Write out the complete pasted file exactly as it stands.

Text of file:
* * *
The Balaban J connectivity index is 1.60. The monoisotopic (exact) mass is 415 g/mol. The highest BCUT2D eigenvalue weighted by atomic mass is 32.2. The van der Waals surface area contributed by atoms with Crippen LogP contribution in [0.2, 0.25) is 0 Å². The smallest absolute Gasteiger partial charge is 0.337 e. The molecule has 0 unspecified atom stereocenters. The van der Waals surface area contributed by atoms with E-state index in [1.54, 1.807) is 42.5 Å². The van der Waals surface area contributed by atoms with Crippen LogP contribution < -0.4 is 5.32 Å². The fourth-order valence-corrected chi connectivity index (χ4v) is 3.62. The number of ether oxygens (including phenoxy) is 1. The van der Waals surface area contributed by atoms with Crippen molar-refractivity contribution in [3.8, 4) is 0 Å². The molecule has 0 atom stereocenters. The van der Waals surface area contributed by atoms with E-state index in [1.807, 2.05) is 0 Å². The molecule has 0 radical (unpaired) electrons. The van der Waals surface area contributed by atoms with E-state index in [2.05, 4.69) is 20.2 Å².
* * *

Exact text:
The Balaban J connectivity index is 1.60. The monoisotopic (exact) mass is 415 g/mol. The highest BCUT2D eigenvalue weighted by atomic mass is 32.2. The van der Waals surface area contributed by atoms with Crippen LogP contribution in [0.2, 0.25) is 0 Å². The smallest absolute Gasteiger partial charge is 0.337 e. The molecule has 0 unspecified atom stereocenters. The van der Waals surface area contributed by atoms with E-state index in [1.54, 1.807) is 42.5 Å². The van der Waals surface area contributed by atoms with Crippen LogP contribution < -0.4 is 5.32 Å². The fourth-order valence-corrected chi connectivity index (χ4v) is 3.62. The number of ether oxygens (including phenoxy) is 1. The van der Waals surface area contributed by atoms with Crippen molar-refractivity contribution in [3.8, 4) is 0 Å². The molecule has 0 atom stereocenters. The van der Waals surface area contributed by atoms with E-state index in [1.807, 2.05) is 0 Å². The molecule has 0 radical (unpaired) electrons. The van der Waals surface area contributed by atoms with E-state index in [2.05, 4.69) is 20.2 Å².